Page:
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Cooling Fundamentals: Ball Vs. Sleeve Bearings
Cooling Fundamentals: Ball Vs. Sleeve Bearings
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Abstract: What's the fuss over ball and sleeve bearings in todays cooling fans? Heck, what's even the difference? Read on and know more then anyone around you about these little, but important things.

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FrostyTech.com   Cooling / Heatsinks   Apr 26, 2000   Max Page  
Home > Reviews > Page Title: Sleeve Bearings

The next most common bearing system used in computing peripherals is the sleeve bearing. These bearings are made from materials like bronze, beryllium copper and similarly hard metals that are typically pressed into porous forms by powder metallurgy. The bearings are generally thick cylinders impregnated with oil, with a highly toleranced internal shaft space. The oil is carried within the sleeve by interconnecting pores which can account for up to 35% of the volume.

 The sleeve bearing operates on the principle that the rod fitting within the shaft rests upon a very thin layer of lubricant as it rotates which is drawn up by capillary action. In an ideal situation the rod wouldn't make any contact with the sleeve and operate essentially silently. Without that thin layer of fluid between the rotating shaft and the sleeve, the bearing material will wear away from the friction.

In this image of a sleeve bearing (a. viewed from the top) we can see the effects of the lubricant on the rod as it rotates within the exaggerated internal space of the sleeve. While the image describes a sleeve bearing slightly different from those used in many computers, the important aspect is really the force diagram.

a) P denotes the force of the rod as it rotates within the sleeve (caused by an unbalanced fan blade for example). The oblong shape p denotes the reactive force applied to the rod by the lubricant as it is compressed into a thin-film barrier between the rod and the inner walls of the sleeve.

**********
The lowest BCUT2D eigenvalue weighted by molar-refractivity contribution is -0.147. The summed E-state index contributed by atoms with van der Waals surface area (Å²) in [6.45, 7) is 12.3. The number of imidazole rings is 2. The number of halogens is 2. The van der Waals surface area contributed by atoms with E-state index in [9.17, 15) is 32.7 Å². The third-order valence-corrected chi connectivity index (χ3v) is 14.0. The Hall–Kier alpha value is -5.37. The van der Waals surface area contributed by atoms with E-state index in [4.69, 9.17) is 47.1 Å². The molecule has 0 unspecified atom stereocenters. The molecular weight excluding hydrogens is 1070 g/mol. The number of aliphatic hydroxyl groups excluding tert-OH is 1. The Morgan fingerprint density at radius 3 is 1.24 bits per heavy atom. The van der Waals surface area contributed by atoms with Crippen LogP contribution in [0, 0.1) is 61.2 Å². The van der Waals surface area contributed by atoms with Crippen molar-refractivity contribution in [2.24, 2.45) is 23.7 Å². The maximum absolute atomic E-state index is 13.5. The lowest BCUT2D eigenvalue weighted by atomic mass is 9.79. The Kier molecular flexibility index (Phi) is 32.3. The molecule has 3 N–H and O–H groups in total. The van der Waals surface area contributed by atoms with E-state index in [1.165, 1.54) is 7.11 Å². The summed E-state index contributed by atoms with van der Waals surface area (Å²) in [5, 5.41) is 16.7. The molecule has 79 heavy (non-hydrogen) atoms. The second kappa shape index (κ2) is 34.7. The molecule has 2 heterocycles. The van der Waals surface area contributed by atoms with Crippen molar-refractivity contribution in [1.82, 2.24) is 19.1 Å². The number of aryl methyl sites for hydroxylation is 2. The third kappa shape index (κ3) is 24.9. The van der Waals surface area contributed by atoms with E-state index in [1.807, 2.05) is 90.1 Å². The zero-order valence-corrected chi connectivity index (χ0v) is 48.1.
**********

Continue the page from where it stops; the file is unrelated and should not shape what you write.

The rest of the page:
b) This diagram of the side simply illustrates how the lubricants reactive force is distributed along the length of the sleeve.

What does the mean? Well is illustrates the dependency upon adequate lubrication all sleeve bearings rely upon. Remove the lubricant and there is no barrier to prevent metal-to-metal contact as the rod rotates within the sleeve. Conversely, change the viscosity of the lubricant towards the viscous end, and the rotational speed of the rod is affected.

Known sleeve bearing problems.

When sleeve bearings fail, one of three things typically happens. Almost all failures will occur because of issues with the lubrication.

Failure one, worn bearing- This occurs when the lubrication is insufficient or the rotating component too unbalanced,. The rod begins to wear away the sleeve material to a point when the cylindrical space is no longer round. The rod will begin to vibrate producing an audible noise as it rotates. In instances such as this there is nothing that can be done, but to replace the bearing or more typically the entire fan.

Failure two, reduced fan speed - A situation can sometimes develop where the lubricant partially evaporates, or becomes more viscous then its operational tolerances will allow. It then resists the magnetic forces rotating the fan blades causing the entire assembly to rotate at a lower then normal RPM. The results of this type of soft failure can be serious if the fan is cooling an essential device like a power supply or CPU.

Failure three - Complete failure. Occurs when there is an absence of lubricant, or when highly viscous lubricant overcomes the rotational force from the fans' motor. In these cases the fan will not rotate at all, and devices which need cooling may overheat. This is one of the more common failures among power supply fans because of the continual amount of dust they suck in and their elevated operating temperatures. This type of failure can also occur when improper lubricants are used which become highly viscous through age or as a reaction to operational temperatures.



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Table of Contents:

 1:  Cooling Fundamentals: Ball Vs. Sleeve Bearings
 2: — Sleeve Bearings
 3:  In the field issues
 4:  Conclusions

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